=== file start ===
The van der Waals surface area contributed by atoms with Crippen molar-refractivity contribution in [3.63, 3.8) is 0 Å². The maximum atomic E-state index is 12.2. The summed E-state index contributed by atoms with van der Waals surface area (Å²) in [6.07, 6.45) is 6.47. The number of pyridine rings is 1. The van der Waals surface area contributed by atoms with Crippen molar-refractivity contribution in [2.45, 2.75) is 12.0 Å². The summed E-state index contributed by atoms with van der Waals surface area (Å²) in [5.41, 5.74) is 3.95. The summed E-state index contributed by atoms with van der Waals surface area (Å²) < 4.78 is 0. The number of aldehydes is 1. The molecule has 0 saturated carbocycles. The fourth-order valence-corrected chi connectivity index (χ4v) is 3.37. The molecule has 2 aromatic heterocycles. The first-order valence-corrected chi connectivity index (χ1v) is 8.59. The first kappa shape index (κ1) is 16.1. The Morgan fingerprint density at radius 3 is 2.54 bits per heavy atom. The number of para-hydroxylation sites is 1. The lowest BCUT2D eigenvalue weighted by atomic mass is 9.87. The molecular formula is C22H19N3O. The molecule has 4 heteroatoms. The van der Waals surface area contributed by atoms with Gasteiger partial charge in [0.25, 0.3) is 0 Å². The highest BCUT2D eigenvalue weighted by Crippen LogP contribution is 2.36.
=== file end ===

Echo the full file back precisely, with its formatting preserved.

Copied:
The van der Waals surface area contributed by atoms with Crippen molar-refractivity contribution in [3.63, 3.8) is 0 Å². The maximum atomic E-state index is 12.2. The summed E-state index contributed by atoms with van der Waals surface area (Å²) in [6.07, 6.45) is 6.47. The number of pyridine rings is 1. The van der Waals surface area contributed by atoms with Crippen molar-refractivity contribution in [2.45, 2.75) is 12.0 Å². The summed E-state index contributed by atoms with van der Waals surface area (Å²) in [5.41, 5.74) is 3.95. The summed E-state index contributed by atoms with van der Waals surface area (Å²) < 4.78 is 0. The number of aldehydes is 1. The molecule has 0 saturated carbocycles. The fourth-order valence-corrected chi connectivity index (χ4v) is 3.37. The molecule has 2 aromatic heterocycles. The first-order valence-corrected chi connectivity index (χ1v) is 8.59. The first kappa shape index (κ1) is 16.1. The Morgan fingerprint density at radius 3 is 2.54 bits per heavy atom. The number of para-hydroxylation sites is 1. The lowest BCUT2D eigenvalue weighted by atomic mass is 9.87. The molecular formula is C22H19N3O. The molecule has 4 heteroatoms. The van der Waals surface area contributed by atoms with Gasteiger partial charge in [0.25, 0.3) is 0 Å². The highest BCUT2D eigenvalue weighted by Crippen LogP contribution is 2.36.